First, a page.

Tech & Science

TikTok CEO to appear in U.S. committee over ban questions

Washington –

TikTok’s CEO took center stage on Thursday before a U.S. congressional committee, facing tough questioning about data security and user safety, and himself on why the hugely popular video-sharing app shouldn’t be. Prohibited.

Shou Zi Chew’s testimony comes at a critical time for the company, which has 150 million American users, but comes under increasing pressure from US authorities. TikTok and its parent company ByteDance have become embroiled in the broader geopolitical battle between Beijing and Washington over trade and technology.

The 40-year-old Singapore native has made rare public appearances to defend against a series of accusations facing TikTok. On Wednesday, the company sent dozens of his popular TikTokers to Capitol Hill to urge lawmakers to keep the platform alive. It also posts ads across Washington promising to protect users’ data and privacy and create a safe platform for young users.

In his prepared remarks released ahead of the hearing, Chu told the U.S. House of Representatives Energy to deny allegations that TikTok prioritizes the safety of young users and the app poses a national security risk. and to the Commerce Commission.

TikTok claims that Chinese ownership means user data could end up in the hands of the Chinese government, or that it could be used to further a narrative favorable to China’s Communist Party leaders. have been plagued by

“We understand the popularity of Tiktok. We understand it,” White House Press Secretary Carine Jean-Pierre said at a press conference Wednesday afternoon. It’s about reaffirming that national security is protected as well.”

Meanwhile, TikTok has tried to distance itself from its Chinese origins by saying that parent company ByteDance is 60% owned by global institutional investors such as the Carlyle Group. ByteDance was founded in Beijing in 2012 by Chinese entrepreneurs.

“Let me make this clear: ByteDance is not an agent for China or any other country,” Chew said.

The US ban on the app is unprecedented and it is unclear how the government will enforce it.

Experts say authorities may try to force Apple and Google to remove TikTok from their app stores. This prevents new users from downloading his TikTok, prevents existing users from updating, and ultimately renders it useless.

The US can also block access to TikTok’s infrastructure and data, seize domain names, and force Internet service providers such as Comcast and Verizon to filter TikTok’s data traffic, Boston said. Ahmed Ghappour, a criminal law and computer security expert who teaches at a university law school. .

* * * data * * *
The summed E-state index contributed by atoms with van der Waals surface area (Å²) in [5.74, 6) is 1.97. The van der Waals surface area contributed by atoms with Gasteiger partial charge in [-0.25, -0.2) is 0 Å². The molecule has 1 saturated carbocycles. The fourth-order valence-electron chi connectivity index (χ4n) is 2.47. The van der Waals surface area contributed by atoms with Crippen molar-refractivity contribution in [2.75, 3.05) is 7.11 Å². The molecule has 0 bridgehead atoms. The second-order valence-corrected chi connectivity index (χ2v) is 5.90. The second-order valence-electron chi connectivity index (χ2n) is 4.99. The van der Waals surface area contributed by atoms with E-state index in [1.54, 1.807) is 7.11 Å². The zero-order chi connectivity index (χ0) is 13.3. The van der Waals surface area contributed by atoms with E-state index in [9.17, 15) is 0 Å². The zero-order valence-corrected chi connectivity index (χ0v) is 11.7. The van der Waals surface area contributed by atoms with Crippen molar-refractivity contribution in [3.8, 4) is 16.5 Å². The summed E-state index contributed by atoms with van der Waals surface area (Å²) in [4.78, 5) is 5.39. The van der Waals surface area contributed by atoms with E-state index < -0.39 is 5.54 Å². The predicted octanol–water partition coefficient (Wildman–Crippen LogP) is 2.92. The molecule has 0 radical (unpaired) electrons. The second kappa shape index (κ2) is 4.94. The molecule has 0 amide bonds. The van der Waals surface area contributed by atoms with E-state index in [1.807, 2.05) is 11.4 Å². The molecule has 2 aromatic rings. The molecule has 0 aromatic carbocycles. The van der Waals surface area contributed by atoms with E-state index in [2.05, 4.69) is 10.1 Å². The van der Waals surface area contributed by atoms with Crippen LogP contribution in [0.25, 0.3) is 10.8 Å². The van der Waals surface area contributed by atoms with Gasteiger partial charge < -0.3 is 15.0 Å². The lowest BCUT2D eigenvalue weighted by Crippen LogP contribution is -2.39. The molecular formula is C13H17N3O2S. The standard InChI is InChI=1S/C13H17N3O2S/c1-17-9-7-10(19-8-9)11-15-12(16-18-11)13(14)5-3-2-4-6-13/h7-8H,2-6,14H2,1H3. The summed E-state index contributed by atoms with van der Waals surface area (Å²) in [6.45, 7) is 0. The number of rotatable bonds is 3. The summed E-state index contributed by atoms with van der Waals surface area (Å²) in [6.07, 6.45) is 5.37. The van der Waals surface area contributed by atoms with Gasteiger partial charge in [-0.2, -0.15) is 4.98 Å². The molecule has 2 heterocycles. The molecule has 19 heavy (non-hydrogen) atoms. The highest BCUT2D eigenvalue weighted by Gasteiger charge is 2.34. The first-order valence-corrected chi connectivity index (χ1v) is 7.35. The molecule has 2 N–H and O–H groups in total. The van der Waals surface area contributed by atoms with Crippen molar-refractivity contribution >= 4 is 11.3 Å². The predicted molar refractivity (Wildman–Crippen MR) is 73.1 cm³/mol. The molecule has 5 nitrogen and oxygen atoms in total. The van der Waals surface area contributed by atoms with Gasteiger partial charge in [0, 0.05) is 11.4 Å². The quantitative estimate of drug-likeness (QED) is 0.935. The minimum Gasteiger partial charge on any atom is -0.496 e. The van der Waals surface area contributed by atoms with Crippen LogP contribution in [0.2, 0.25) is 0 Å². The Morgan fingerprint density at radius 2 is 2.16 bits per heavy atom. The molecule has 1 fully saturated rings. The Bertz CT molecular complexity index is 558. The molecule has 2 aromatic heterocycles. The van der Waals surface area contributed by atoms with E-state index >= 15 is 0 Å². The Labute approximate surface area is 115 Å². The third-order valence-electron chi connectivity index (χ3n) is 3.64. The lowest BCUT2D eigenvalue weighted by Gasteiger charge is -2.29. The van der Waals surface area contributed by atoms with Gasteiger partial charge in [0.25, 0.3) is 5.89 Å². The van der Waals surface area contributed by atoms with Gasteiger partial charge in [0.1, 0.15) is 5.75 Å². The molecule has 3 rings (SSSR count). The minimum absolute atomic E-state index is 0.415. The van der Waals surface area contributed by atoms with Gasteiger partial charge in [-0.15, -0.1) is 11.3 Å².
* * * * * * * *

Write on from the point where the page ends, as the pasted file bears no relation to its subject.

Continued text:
But tech-savvy users can get around the restrictions by using virtual private networks to make it appear that the user is in another unblocked country.

To get around the ban, TikTok is trying to pitch officials with a $1.5 billion plan called Project Texas. It routes all US user data to domestic servers owned and controlled by software giant Oracle. In this project, access to US data is controlled by US employees through a separate organization called TikTok US Data Security, which employs 1,500 people, operates independently of ByteDance, and is monitored by external observers. increase.

As of October, all new US user data was stored in the US. The company began removing all historical US user data from its non-Oracle servers this month. The process is expected to be completed later this year, Chew said.

Many Western countries, including Denmark, Canada and New Zealand, along with the European Union, have already banned TikTok from devices issued to government employees, citing cybersecurity concerns.

In the US, the federal government, Congress, the military, and over half of the states have banned apps on official devices.

Former government intelligence officer David Kennedy, who runs cybersecurity firm TrustedSec, said he decided to restrict TikTok access on government-issued phones because they may contain sensitive military information and other sensitive materials. I agree. But a nationwide ban might be too extreme, he said. He also wondered where it would lead.

“China has Tesla, China has Microsoft, China has Apple. Are they going to start banning us now?” Kennedy said. “It can escalate very quickly.”


Chan reported from London.

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